Data brokers are everywhere on the Internet. They collect information about individuals from a variety of sources and then aggregate the data for others to access or purchase. The information originates from an individual’s activity that leaves a trail behind, such as purchasing merchandise, liking a social media post, buying a house, and registering to vote.
There are three main categories of data brokers: people search, consumer profile, and identity verification. A “people search” is a summary of personal information that a data broker aggregates from all over the Internet and displays on a dynamic webpage. A “consumer profile” takes the information and places the individual into a marketing category to push certain products and services. An “identity verification” service offers risk mitigation by analyzing data on an individual to verify accuracy and detect fraud.
In a people search, the data displayed on an individual’s profile often includes information from public records and social media. The information may also include details about an individual’s relatives and neighbors. As a data privacy concern, the information displayed on a profile could be ambiguous or inaccurate, which could have a negative effect on the person’s reputation. For example, the profile could say the individual has court records when it is only referring to a speeding ticket archived in the public records.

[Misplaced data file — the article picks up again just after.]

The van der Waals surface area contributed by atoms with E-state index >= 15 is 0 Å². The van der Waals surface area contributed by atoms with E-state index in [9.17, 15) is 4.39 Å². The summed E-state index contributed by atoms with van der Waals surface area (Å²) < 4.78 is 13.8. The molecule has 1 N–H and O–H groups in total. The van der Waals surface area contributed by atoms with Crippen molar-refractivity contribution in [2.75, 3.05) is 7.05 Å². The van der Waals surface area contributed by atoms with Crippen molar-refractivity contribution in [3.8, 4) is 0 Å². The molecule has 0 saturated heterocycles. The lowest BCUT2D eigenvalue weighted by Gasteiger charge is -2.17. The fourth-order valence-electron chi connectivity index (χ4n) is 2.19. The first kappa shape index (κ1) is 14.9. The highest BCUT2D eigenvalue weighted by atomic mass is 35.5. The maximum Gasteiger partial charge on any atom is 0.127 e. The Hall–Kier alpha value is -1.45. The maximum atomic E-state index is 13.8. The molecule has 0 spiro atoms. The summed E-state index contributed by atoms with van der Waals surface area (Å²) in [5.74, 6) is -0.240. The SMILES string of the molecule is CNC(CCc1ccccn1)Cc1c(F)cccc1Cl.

Information gathered by data brokers can potentially create problems for an individual. A criminal can gather an individual’s information to commit identity theft. Also, someone could use another’s personal information for bad purposes such as doxing, which is distributing an individual’s personal information without permission.
Data brokers may legally post “publicly available information” about an individual online. However, under the Fair Credit Reporting Act (FCRA), someone that pulls a consumer report cannot use the information for purposes such as credit, insurance, or employment screening. As an example, employers must get written permission from a job applicant or employee to use a consumer report. Also, employers must explain how they will use the information.
How To Opt-Out
Individuals can choose to “opt-out” of having their aggregated information displayed on a data broker’s website. Below are helpful links that explain how to opt-out of people search and marketing lists: